Tuesday, November 26, 2019

Shipping Lobby Objects to European Commission Decision on Vessel Sharing

Recommendation Ignores Poor Service and Lack of Competition
Shipping News Feature

UK – WORLDWIDE – The issue of vessel sharing has proved a contentious one and it seems is likely to continue to be so. Under the Consortia Block Exemption Regulation (CBER) as recommended by the European Commission (EC) shipping lines are allowed to offer a range of services by pooling capacity from each one on just one of the ships to a particular destination.

This policy has the effect of ensuring the ships carry higher payloads than if the route was covered by individual vessels from each of the lines. As far as the drive for lower emissions is concerned the policy is to be welcomed, less vessels on the same routes simply means less fuel used and pollution produced. Additionally the cut in costs make it more profitable for the shipping lines involved.

The EC has initiated a period of consultation in which time anyone can express their views on the extension of the CBER for another four years, the preferred option of the Commission. The link here will provide a gateway to the feedback forum which closes on 3 January 2020.

The EC decision to recommend the renewal of the CBER for a four year period from April 2020 has been attacked by the Global Shippers’ Forum (GSF) which says the decision ignores the views of exporters and importers to and from the EU, and those of their global suppliers and customers, who are concerned at continuing poor service levels in some trades served by consortia due to over-investment in capacity and seeming lack of competitive pressures.

The point was put vehemently by James Hookham, Secretary General of GSF, who said in a statement:

“We are disappointed with the outcome of the Commission’s review and disagree on several points with its reasoning. We shall be setting out our concerns and arguments in response, and campaigning for greater policing of shipping lines’ activities. Shippers are well used to similar pooling arrangements in the aviation sector, which allows code-sharing arrangements to be established for the same aircraft. But these seem to be fully compatible with EU Competition law without the need for a Block Exemption.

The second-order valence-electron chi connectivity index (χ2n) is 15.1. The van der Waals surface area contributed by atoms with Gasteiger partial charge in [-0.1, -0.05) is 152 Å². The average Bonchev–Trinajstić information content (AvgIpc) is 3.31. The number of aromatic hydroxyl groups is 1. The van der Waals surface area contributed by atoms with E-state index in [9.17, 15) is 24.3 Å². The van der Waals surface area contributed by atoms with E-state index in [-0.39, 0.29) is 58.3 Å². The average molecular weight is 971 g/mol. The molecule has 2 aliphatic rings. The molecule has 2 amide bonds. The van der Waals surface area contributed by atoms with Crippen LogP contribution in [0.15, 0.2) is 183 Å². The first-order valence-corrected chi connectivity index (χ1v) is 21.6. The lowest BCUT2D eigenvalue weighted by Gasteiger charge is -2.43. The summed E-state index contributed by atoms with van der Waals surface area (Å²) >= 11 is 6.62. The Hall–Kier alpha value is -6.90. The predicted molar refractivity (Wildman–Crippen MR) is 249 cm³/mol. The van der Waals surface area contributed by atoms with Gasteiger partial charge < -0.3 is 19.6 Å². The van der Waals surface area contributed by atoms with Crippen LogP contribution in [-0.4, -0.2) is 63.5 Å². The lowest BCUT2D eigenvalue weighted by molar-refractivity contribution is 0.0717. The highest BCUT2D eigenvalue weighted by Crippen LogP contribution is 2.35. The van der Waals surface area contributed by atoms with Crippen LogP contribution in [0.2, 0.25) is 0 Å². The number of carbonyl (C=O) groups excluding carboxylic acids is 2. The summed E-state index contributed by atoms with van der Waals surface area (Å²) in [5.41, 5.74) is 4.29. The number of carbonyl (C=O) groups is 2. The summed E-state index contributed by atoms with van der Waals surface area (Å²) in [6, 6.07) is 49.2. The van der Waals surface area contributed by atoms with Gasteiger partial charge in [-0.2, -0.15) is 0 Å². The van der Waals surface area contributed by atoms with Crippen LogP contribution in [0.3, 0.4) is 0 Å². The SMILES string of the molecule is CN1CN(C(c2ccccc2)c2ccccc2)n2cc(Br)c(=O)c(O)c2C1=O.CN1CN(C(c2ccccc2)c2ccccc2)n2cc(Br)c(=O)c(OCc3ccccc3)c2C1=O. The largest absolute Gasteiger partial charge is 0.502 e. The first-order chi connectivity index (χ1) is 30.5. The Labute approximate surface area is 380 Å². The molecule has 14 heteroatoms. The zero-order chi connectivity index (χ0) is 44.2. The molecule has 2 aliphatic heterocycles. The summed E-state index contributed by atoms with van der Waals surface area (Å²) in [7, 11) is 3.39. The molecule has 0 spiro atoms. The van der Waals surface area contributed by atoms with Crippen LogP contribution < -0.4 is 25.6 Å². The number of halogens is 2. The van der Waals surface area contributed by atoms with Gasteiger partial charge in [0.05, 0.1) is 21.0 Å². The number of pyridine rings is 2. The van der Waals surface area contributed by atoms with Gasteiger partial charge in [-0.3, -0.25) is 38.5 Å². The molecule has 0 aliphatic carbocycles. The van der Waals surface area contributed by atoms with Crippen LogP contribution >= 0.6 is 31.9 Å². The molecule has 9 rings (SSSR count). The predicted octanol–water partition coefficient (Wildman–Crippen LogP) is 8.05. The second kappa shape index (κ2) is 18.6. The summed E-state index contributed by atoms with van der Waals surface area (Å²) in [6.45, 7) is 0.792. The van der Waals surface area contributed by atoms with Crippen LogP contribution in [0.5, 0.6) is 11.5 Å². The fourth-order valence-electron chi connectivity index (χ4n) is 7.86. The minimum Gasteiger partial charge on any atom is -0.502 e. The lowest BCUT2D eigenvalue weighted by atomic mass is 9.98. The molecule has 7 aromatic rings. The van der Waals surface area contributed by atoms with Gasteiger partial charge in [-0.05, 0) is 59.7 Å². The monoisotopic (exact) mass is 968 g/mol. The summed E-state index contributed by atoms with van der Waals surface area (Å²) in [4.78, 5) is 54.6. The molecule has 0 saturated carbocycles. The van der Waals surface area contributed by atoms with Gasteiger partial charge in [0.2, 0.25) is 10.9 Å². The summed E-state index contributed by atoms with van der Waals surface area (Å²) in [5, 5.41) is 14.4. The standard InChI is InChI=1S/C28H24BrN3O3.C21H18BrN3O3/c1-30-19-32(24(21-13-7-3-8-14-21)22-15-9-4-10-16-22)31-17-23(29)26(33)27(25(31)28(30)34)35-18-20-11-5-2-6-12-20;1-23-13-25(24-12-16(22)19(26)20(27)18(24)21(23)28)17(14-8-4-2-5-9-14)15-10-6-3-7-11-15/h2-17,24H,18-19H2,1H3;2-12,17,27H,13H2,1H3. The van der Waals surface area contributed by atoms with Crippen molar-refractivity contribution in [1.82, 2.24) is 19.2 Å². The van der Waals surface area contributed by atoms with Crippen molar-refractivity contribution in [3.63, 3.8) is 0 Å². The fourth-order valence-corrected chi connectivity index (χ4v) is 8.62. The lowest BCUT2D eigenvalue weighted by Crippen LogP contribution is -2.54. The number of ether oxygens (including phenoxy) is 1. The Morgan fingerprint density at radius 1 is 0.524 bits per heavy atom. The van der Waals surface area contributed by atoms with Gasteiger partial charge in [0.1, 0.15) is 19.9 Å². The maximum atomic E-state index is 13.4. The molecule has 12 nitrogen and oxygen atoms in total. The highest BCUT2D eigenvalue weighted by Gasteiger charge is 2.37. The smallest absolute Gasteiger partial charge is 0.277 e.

”What is it about the global shipping lines that warrants this form of exceptional treatment under competition law? We are not convinced by the Commission’s arguments or conclusions. In our view the Commission has missed the opportunity to ask the bigger questions about how the shipping sector got into its current situation of historically low shipping rates and over-capacity on many routes and whether the continuing exemptions from normal competition rules provided by the Block Exemption are the right remedy in the long term.

“The Commission looks set to prop up the shipping lines for a further four years without fully understanding why. European manufacturers and retailers, together with their customers and suppliers around the world, as the users of container shipping lines, deserve better support and service from their competition authority.”

The lines themselves see the situation in a completely different light, stating that the cooperation between them makes for a more efficient industry with less pollution and potentially lower costs. The situation has resulted in the formation of the Digital Container Shipping Association (DCSA) in April this year, an organisation which sees major container giants such as Maersk, MSC, Hapag Lloyd, CMA CGM, ZIM, ONE, Evergreen, HMM and Yang Ming working together to exchange information.

Photo: A decade ago vast fleets of empty ships were moored around the world as a shortage of cargo left the shipping lines struggling for survival (and some of course didn’t).